In the three countries reviewed in this report the housing policies adopted by the Government during the last five years are all in line with the GSS. The most important change in policy has been a departure from the view of public provision of housing through direct construction of dwellings and site-and-service projects to private business and household involvement in a deregulated shelter sector. The new emphasis is on upgrading of existing slums if possible, popular participation through CBOs and targeted subsidies to the poorest only. The role of government authorities at various levels should be to facilitate and enable individual households and local communities to improve their shelter and settlements by their own efforts, based on local tradition and available resources. Technical assistance, training and financial inputs from the public sector and from NGOs are regarded as necessary external support. This reorientation in Mexico, Indonesia and India is partly a result of the work of UNCHS (Habitat), and partly of a realization of the inability of the public sector to meet the enormous and increasing demand for decent shelter in urban areas.
Instead of people participating in governments' projects, governments need to participate in people's projects (Slingsby, 1989). A distinction should be made between self-help as an instrument of government policy to reduce costs, and genuine community involvement for the needs of the poor themselves.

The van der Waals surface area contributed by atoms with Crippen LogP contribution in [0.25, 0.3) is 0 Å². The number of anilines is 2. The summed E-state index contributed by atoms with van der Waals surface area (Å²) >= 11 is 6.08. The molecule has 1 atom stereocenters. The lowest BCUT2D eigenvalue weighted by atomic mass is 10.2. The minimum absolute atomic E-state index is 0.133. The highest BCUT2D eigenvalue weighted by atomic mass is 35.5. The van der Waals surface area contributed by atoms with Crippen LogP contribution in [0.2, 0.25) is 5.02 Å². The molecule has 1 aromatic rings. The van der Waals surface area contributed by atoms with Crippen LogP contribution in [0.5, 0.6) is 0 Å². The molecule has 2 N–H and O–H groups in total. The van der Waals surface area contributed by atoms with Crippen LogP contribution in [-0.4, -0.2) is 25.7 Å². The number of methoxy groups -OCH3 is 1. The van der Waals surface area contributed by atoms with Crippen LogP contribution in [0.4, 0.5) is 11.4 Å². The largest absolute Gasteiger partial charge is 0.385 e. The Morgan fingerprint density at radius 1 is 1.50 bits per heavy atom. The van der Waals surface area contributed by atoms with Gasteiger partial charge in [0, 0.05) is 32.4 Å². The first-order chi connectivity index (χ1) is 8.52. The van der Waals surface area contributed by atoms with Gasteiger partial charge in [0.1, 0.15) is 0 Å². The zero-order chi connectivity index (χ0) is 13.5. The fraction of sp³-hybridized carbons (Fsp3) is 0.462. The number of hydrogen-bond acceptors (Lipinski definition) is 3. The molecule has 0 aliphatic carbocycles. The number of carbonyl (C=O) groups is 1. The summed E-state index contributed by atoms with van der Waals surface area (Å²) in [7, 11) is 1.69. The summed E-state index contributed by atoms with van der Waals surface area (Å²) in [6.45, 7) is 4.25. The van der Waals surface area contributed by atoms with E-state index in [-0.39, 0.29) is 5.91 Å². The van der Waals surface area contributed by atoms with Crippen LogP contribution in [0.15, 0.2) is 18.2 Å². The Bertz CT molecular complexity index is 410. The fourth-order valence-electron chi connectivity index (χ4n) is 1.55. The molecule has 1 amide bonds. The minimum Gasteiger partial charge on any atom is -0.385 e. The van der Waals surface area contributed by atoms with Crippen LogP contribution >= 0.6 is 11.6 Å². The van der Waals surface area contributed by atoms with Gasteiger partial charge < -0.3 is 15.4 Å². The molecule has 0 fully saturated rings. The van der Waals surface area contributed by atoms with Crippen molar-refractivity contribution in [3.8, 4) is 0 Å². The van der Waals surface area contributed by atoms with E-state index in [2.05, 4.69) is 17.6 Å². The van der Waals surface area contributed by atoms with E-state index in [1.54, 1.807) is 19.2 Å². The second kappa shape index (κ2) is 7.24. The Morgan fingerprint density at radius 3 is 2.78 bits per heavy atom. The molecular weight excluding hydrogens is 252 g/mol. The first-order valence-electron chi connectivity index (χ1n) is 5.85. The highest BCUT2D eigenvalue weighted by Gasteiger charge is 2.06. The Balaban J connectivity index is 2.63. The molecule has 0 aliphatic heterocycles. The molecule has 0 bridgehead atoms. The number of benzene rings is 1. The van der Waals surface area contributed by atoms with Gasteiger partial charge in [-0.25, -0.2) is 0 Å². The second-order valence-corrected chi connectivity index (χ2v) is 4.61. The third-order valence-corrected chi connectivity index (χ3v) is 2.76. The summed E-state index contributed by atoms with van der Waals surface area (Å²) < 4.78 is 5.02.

In most Third World countries even the political and economic arguments for low-cost housing investment cut little ice with urban managers until the advent of aided self-help schemes which appealed because of their low cost, low commitment to social reform and high aid content. (Drakakis-Smith, 1987).
Evidence from the three countries shows the merit of the new housing policy. There are government programmes and involvements of slum communities that have succeeded in improving the living conditions of poor groups. The magnitude of these positive experiences relative to the need is, however, still limited in all three countries. All aspects of the GSS have yet to be fully implemented in practice. Moreover, the complexities involved in shelter provision for the poor are so severe that a solution is a very long-term hope only.
2. Availability of land and housing
A major problem is the lack of urban land. This increases the price of the land occupied by squatters, forcing financially weak governments (due to international recession and structural adjustment policies, among other things) to try to resettle the poor at the urban fringes. Without due regard for and incorporation of, income-earning opportunities in such areas for the resettled people, a drift back to more central parts of the cities and their traditional sources of livelihood has occurred all too often (see box 45). Another problem is the reluctance of the large-scale private sector to invest in housing for the poor, due to low profitability and widespread defaults on payments. Extensive formal house production for the non-poor is, however, indirectly beneficial for the poor because it eases some of the demand on lower-quality dwellings. The financial difficulties of governments and the lack of improved real incomes among the population at large make for a slow growth in the formal housing supply. This has led, in the three countries, to a downward demand pressure on lower-priced housing. The effect of this has been the squeezing out of lower-income households and part of the poor. Households with middle incomes may, due to a general housing shortage in most big cities, also end up living in slum housing conditions (Pugh, 1992).